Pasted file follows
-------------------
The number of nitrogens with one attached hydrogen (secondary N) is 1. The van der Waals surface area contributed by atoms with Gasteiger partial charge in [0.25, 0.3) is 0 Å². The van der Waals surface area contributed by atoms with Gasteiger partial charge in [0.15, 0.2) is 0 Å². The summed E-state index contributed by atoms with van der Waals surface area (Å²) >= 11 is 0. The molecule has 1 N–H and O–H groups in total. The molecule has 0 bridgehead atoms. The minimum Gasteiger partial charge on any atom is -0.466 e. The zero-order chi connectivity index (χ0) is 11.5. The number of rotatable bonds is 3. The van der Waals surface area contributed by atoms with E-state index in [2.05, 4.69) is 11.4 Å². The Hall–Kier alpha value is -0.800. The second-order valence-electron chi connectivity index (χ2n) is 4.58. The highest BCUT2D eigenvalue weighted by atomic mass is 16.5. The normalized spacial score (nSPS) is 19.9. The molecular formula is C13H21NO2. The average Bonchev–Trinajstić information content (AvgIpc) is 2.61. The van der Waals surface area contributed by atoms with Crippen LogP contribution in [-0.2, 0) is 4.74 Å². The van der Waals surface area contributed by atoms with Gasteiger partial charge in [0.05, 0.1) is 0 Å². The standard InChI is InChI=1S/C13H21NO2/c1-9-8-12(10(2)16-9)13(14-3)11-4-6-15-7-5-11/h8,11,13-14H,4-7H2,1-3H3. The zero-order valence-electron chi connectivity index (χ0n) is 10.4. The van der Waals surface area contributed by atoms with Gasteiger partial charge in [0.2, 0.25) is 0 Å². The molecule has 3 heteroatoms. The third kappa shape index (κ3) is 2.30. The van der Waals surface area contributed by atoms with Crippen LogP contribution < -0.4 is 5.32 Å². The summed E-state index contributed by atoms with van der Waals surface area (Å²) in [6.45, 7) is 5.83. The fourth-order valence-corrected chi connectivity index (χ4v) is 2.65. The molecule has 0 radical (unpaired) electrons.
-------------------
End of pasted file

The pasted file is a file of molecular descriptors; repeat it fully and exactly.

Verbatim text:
The number of nitrogens with one attached hydrogen (secondary N) is 1. The van der Waals surface area contributed by atoms with Gasteiger partial charge in [0.25, 0.3) is 0 Å². The van der Waals surface area contributed by atoms with Gasteiger partial charge in [0.15, 0.2) is 0 Å². The summed E-state index contributed by atoms with van der Waals surface area (Å²) >= 11 is 0. The molecule has 1 N–H and O–H groups in total. The molecule has 0 bridgehead atoms. The minimum Gasteiger partial charge on any atom is -0.466 e. The zero-order chi connectivity index (χ0) is 11.5. The number of rotatable bonds is 3. The van der Waals surface area contributed by atoms with E-state index in [2.05, 4.69) is 11.4 Å². The Hall–Kier alpha value is -0.800. The second-order valence-electron chi connectivity index (χ2n) is 4.58. The highest BCUT2D eigenvalue weighted by atomic mass is 16.5. The normalized spacial score (nSPS) is 19.9. The molecular formula is C13H21NO2. The average Bonchev–Trinajstić information content (AvgIpc) is 2.61. The van der Waals surface area contributed by atoms with Crippen LogP contribution in [-0.2, 0) is 4.74 Å². The van der Waals surface area contributed by atoms with Gasteiger partial charge in [0.05, 0.1) is 0 Å². The standard InChI is InChI=1S/C13H21NO2/c1-9-8-12(10(2)16-9)13(14-3)11-4-6-15-7-5-11/h8,11,13-14H,4-7H2,1-3H3. The zero-order valence-electron chi connectivity index (χ0n) is 10.4. The van der Waals surface area contributed by atoms with Gasteiger partial charge in [0.2, 0.25) is 0 Å². The molecule has 3 heteroatoms. The third kappa shape index (κ3) is 2.30. The van der Waals surface area contributed by atoms with Crippen LogP contribution < -0.4 is 5.32 Å². The summed E-state index contributed by atoms with van der Waals surface area (Å²) in [6.45, 7) is 5.83. The fourth-order valence-corrected chi connectivity index (χ4v) is 2.65. The molecule has 0 radical (unpaired) electrons.